Mechanism of Nanostructure Formation During Solution Template Wetting Public

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Biomedical research has shown that one-dimensional nanostructures present many potential advantages as delivery vehicles for drugs and biologics. These elongated structures have high aspect ratios that enable increased drug loading capacities and have been shown to have longer in vivo circulation times than other spherical nanoparticles. The increasing interest in these one-dimensional structures has necessitated the developments of fabrication methods for the precise control of the final morphology. A simple, cost effective means of producing nanotubes and nanorods is known as solution template wetting. While this technique has been used to fabricate many different types of elongated nanostructures, the parameters governing the final morphology remain ambiguous. The objectives of this research are to investigate these critical parameters, and furthermore to develop an understanding of the physical mechanism of nanostructure formation. The effects of the infiltration technique, dipping time, polymer molecular weight and template pore size on the morphology of the resulting nanostructure have been evaluated. Key results have established that the infiltration technique is a critical parameter that can enable the formation of stable nanotubes at very low polymer concentrations. Additionally, a tube to rod transition occurs as the infiltration time is increased over 18 hr. An investigation of the rheological properties of high and low molecular weight solutions also indicates that the capillary flow and infiltration of polymer occurs differently. Finally, the pore size was also shown to affect the ability to form hollow, stable structures, and that relatively large pore sizes are necessary for nanotube formation. The culmination of these results is an understanding of the physical layering mechanism of structure formation, and the tube to rod transition can thus be predicted by researchers investigating the use of elongated nanostructures for biomedical applications.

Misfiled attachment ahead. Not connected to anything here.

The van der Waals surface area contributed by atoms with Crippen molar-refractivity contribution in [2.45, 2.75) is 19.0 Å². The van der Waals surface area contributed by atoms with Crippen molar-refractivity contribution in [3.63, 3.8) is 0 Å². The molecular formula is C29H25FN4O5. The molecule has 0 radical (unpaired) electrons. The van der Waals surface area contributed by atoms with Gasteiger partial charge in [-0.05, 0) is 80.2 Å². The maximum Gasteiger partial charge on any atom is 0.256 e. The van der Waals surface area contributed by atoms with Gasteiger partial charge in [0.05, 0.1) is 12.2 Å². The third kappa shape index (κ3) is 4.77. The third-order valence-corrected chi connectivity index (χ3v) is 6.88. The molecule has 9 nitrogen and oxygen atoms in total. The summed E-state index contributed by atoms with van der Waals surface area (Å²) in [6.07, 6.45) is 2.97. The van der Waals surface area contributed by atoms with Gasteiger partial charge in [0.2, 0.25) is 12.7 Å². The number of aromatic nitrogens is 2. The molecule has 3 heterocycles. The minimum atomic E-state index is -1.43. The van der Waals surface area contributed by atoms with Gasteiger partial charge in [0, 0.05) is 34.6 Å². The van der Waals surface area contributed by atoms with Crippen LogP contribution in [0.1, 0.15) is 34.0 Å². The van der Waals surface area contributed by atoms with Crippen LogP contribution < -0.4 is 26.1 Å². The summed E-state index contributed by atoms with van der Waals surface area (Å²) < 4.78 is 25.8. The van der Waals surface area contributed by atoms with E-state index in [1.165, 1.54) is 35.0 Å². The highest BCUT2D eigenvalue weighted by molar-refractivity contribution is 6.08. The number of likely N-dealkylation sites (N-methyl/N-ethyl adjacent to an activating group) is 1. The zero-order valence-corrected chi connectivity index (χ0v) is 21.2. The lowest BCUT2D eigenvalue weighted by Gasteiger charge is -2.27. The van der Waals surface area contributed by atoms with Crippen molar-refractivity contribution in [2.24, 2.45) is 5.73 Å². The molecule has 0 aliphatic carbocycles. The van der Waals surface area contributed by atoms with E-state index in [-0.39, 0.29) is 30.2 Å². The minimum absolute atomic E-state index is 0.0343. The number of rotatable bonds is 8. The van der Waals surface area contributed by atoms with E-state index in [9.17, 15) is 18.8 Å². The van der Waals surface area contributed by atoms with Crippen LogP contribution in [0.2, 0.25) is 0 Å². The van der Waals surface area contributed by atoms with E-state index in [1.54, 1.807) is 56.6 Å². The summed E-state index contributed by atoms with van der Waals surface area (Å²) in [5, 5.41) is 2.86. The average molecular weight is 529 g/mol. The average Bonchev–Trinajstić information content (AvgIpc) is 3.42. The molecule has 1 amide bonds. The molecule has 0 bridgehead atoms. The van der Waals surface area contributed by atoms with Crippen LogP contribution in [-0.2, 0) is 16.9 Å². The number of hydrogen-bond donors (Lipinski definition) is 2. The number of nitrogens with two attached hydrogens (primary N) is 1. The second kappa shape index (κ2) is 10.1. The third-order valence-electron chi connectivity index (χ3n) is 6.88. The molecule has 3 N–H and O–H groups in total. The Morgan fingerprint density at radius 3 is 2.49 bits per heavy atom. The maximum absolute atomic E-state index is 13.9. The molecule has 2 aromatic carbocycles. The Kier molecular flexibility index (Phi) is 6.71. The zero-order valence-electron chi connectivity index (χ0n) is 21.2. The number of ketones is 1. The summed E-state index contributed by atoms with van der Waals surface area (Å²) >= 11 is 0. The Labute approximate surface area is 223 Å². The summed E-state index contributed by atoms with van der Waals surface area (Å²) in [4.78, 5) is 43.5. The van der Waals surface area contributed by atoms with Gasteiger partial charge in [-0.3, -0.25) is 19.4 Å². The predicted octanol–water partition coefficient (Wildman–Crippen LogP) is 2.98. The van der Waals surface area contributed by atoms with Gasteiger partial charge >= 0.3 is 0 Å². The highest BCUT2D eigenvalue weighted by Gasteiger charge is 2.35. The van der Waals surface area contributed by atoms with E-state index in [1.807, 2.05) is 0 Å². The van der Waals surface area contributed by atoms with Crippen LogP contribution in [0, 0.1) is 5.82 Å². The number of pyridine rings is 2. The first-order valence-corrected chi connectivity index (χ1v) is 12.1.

Last modified
  • 01/03/2021
  • English
  • etd-042511-122008
Defense date
  • 2011
Date created
  • 2011-04-25
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